Career: Health Care Administrator
The health care industry has become a behemoth, employing hundreds of thousands of physicians, nurses, health specialists, and other non-health workers, and wielding considerable clout on Wall Street. Health care administrators run this behemoth, coordinating and organizing the financing and delivery of care and assisting in the management of health facilities. Executive-level administrators are highly educated individuals responsible for overall policy directions. They assess the need for services, equipment and personnel and also make recommendations regarding the expansion or curtailment of services, and the establishment of new or auxiliary facilities. They also oversee compliance with government agencies and regulations. Their duties tend to vary with the size and operations of the health facility where they are employed; generally, smaller facilities have less staff support so administrators are left with larger work loads. In larger facilities, administrators can delegate duties and devote more time to policy directives.
Assistants to administrators at large facilities typically provide support in the execution of top-level decisions. Depending on their expertise and experience, some assistants oversee the activities of clinical departments such as nursing or surgery, or they may direct the operations of non-health areas such as personnel, finance and public relations. At nursing homes, home health agencies, and other smaller facilities, the duties and responsibilities of administrators are vast and varied. Administrators wear multiple hats in departments such as human resources, finance and operations, and admissions.
Clinical managers are health specialists who supervise specific clinical services in the health care industry. They have job-specific training and are involved with implementing policies and procedures for their departments, while coordinating their activities with other managers. Policy decisions do not fall within the purview of managers for small group practices, but larger groups usually retain the services of a full-time administrator who not only coordinates activities on a day-to-day basis but also develops and implements business strategies.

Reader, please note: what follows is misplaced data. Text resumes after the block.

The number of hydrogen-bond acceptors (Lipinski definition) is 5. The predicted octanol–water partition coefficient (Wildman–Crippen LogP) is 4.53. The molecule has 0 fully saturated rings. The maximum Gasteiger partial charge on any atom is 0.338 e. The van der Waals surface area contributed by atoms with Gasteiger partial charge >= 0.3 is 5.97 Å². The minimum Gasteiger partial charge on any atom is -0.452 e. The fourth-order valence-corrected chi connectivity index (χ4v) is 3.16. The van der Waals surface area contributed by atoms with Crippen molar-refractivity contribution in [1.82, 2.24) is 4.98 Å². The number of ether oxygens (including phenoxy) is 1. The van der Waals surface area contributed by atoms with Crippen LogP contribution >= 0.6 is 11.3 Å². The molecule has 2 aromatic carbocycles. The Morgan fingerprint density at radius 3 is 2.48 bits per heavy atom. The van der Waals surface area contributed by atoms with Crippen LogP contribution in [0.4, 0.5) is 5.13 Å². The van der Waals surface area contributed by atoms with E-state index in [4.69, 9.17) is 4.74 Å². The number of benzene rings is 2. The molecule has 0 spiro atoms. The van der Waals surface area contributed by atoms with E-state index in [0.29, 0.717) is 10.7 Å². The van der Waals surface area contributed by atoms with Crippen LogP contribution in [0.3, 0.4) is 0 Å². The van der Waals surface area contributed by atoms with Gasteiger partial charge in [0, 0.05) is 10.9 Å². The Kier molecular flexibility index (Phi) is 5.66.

To land a plum job in the health care industry, it is sensible to first complete graduate studies. A bachelor’s degree will only open doors at the entry level, and only a lucky few will be able to work up to a top-level position in a small operation or a middle-management position at a larger facility. A Master’s degree in hospital or nursing administration, public health, public or business administration, and other related fields is usually a requirement for executive office. Courses in accounting and budgeting, management principles, hospital organization and management, health economics, and health information systems provide the student with a solid foundation. Applicants to the field must be willing to work their way up the corporate health ladder, as even new graduates with master’s degrees often start out as assistant administrators or managers of non-health departments. As in all management positions, strong leadership qualities, effective communication and analytical skills, and the ability to motivate others will greatly enhance employment opportunities. Specialized expertise in one type of health facility-HMOs, mental health hospitals, nursing homes, general hospitals or outpatient care services-can significantly expand the possibility of easy placement in the industry.
Health care administrators can apply their training in health and management as underwriters for health insurance companies and HMOs and in sales, marketing and distribution of health equipment and supplies. Some become directors of public health, social welfare administrators, and directors of health agencies. An administrator with a Ph.D. might consult, teach, or do research.